… is from page 2 of Rose George’s 2013 Ninety Percent of Everything: Inside Shipping, The Invisible Industry That Puts Clothes On Your Back, Gas In Your Car, and Food On Your Plate:
But who looks behind a television now and sees the ship that brought it? Who cares about the man who steered your breakfast cereal through winter storms? How ironic that the more ships have grown in size, the less space they now take up in our imagination.
It is one of the most historically unique and amazing features of life in modern market economies: almost everything that each of us daily consumes – stuff mundane to us, such as toothpaste, laundry detergent, underwear, houses with solid floors, walls, and roofs, motor transportation, blueberries and pineapple year-round in Boston and Berlin – is stuff that no one person knows how to make. It’s not just that you didn’t make and don’t know how to make, say, the drip-coffee maker that you used this morning to brew your cup of coffee. No one knows how to make that coffee maker. And nor is all of the knowledge necessary to make that coffee maker, and to get it at reasonably cost into your kitchen, available in any one place or to any one self-consciously cooperating group of minds.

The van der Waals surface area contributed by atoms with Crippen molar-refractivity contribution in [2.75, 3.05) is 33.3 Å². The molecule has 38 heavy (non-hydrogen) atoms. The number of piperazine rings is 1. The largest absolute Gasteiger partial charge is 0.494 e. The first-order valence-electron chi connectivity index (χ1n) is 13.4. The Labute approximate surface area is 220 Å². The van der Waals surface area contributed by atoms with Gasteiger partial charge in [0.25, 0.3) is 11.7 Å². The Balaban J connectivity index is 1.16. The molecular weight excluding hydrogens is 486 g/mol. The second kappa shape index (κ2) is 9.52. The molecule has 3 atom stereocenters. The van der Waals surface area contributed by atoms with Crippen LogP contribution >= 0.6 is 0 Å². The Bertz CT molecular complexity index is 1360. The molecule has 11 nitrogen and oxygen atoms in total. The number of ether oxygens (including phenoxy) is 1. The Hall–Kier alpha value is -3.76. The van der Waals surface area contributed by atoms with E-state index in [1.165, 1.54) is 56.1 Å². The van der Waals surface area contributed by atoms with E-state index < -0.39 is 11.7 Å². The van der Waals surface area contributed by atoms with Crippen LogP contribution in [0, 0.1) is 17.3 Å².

Of course, there is an organization of people – working, say, for a company called Krups – in which there exists the knowledge of how to assemble various component parts – wires, metal, glass carafes, heating elements, and so on – into a coffee maker. But Krups (as is the case with the likes of Braun, and Cuisinart, and Black & Decker) only does the final assembly (and, perhaps, had a creative idea or two for just how to assemble component parts together into an unusually good coffee maker). But tap into all of the knowledge in all of the brains of all of the people who have ever worked for Krups and you’ll not get one one-billionth of all the knowledge that is necessary to transforms all of the materials that are ‘in’ your coffee maker from their raw stage and into the machine that now sits patiently on your kitchen counter, ready to allow you to brew more delicious coffee within minutes, with no sweat or danger, and with just a few small and minor muscle movements on your part.